The word of the day is “shame.” If we hope to sit at the table of the Kingdom to come, can we also seek to sit in the seats of wisdom, power, honor in the kingdoms of this world? Today in our reading of 1 Cor 1:26-29, Paul writes, “But God has chosen the foolish things of the world to put to shame the wise, and God has chosen the weak things of the world to put to shame the things which are mighty” (OSB vs. 27). Today, we consider the contrast between two kinds of honor and shame, and we find that we must decide which we will reject and which we will seek.
In our reading, Paul defends his proclamation of the Gospel. Some in Corinth are contending that his preaching was not wise, powerful, or praiseworthy. Then apostle responds that he did not come to them with lofty words to demonstrate that he was wise, strong, and honorable. Rather, he brought the seeming folly of the Gospel of the Cross. Accordingly in Romans he wrote, “For the message of the cross is foolishness to those who are perishing, but to us who are being saved it is the power of God” (OSB Romans 1:16).
The Cross of Christ Turns Shame to Honor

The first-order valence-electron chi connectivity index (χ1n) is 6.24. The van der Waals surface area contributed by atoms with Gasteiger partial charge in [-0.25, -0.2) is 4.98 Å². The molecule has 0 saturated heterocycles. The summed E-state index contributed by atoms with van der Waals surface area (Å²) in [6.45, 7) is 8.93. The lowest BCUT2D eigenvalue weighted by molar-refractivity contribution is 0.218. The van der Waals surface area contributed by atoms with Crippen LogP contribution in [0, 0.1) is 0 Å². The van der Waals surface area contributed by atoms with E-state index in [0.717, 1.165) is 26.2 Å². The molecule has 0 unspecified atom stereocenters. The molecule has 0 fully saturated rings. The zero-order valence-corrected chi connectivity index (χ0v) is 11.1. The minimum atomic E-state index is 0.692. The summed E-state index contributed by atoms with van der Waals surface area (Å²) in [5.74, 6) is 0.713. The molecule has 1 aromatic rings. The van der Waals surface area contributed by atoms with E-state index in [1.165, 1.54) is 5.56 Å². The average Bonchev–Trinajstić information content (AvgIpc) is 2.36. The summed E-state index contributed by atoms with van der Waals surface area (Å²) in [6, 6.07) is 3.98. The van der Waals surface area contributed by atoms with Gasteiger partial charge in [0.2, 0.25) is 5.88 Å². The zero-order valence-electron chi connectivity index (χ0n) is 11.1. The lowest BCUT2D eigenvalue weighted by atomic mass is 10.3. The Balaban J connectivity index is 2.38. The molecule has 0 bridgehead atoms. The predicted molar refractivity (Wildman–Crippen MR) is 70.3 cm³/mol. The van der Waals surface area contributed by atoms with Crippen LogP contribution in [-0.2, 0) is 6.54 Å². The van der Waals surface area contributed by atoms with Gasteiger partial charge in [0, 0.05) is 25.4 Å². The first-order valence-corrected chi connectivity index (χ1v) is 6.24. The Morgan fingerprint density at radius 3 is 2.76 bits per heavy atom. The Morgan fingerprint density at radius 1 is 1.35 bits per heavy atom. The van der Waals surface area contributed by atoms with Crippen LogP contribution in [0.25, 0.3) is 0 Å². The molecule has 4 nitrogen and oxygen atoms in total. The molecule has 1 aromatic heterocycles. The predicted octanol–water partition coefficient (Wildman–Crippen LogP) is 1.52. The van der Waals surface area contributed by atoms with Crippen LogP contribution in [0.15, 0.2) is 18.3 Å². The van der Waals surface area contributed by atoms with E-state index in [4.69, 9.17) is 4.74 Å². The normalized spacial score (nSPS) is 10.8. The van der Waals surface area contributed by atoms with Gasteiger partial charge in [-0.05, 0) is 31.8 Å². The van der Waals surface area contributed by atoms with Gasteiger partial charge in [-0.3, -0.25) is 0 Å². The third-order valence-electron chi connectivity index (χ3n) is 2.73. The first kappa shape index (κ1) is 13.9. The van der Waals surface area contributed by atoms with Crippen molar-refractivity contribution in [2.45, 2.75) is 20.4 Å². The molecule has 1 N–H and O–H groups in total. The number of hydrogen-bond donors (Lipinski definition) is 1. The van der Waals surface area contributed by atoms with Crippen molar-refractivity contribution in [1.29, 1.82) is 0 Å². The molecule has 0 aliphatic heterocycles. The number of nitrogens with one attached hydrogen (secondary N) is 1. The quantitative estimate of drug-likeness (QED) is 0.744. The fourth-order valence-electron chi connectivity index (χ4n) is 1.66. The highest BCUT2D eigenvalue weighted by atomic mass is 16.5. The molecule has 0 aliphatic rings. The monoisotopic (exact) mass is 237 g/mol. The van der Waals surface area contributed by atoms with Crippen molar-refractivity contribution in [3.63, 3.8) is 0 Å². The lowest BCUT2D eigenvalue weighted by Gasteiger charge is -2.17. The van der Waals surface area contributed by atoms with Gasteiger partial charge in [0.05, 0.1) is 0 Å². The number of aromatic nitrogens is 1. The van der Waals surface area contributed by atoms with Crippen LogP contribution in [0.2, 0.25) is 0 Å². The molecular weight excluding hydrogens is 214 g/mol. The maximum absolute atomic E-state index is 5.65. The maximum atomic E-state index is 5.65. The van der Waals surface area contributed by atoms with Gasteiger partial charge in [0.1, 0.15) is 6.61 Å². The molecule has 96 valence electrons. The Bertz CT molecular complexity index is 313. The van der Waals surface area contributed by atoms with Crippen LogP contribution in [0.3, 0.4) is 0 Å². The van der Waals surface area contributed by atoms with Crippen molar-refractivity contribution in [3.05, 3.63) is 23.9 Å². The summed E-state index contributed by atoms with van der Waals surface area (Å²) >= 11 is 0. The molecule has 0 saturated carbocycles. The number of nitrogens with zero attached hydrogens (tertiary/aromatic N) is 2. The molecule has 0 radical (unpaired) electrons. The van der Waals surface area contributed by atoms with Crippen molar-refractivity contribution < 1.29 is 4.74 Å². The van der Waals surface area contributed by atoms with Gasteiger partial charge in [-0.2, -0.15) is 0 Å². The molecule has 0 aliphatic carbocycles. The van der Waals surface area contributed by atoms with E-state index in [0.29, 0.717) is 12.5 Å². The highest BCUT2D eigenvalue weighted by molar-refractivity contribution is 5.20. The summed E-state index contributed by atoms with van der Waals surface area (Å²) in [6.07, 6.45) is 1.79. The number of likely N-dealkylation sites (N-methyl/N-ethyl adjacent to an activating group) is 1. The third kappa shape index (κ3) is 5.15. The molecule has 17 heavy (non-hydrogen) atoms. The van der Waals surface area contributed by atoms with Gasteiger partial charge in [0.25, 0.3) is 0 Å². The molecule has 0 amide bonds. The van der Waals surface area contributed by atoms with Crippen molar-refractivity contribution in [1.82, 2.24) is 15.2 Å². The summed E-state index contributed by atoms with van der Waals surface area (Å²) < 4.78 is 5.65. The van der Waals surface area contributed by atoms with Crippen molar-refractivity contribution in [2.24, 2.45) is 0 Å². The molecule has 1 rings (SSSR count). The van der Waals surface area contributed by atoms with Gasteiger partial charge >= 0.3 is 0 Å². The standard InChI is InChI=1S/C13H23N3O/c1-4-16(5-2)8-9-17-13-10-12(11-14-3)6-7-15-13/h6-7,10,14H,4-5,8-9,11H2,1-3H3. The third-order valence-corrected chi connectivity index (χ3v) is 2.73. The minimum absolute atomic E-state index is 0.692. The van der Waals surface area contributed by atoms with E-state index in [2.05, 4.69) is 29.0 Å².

The message of “Christ Crucified,” in fact, puts the wisdom, power, and honor of the world to shame. The translation in The Orthodox Study Bible that God chose to shame the wise and the powerful is too weak for the sense of what Paul is saying. Instead, the Cross of Christ “confounds” the wise, powerful, and honored (Strong’s #2617, 30). It puts the distinguished of this world to confusion and bewilderment.
In the End, All Will Honor Christ as Lord
The only appropriate response to such an amazing message is to accept it and to submit whatever wisdom, power, and honor we might have to it. The Son of God who died on the Cross and rose again is due worship not mere words as impressive as they might be. Eventually, everyone must acknowledge Him as God. Therefore, St. Paul declares in Philippians, “…that at the Name of Jesus every knee should bow, and every tongue confess that he is Lord to the Glory of God the Father (vs. 10-11).
What is all the glory of this passing world compared to the eternal glory of the Cross. What is the power of the greatest orators on earth compared to the saving power of Gospel? What is the wisdom of this world compared to the “depth of the riches both of the wisdom and knowledge of God, His “unsearchable judgment and His inscrutable ways (Romans 11:33)? When we pursue the things of this world, we are like children who would choose an ice cream cone over a $100 bill.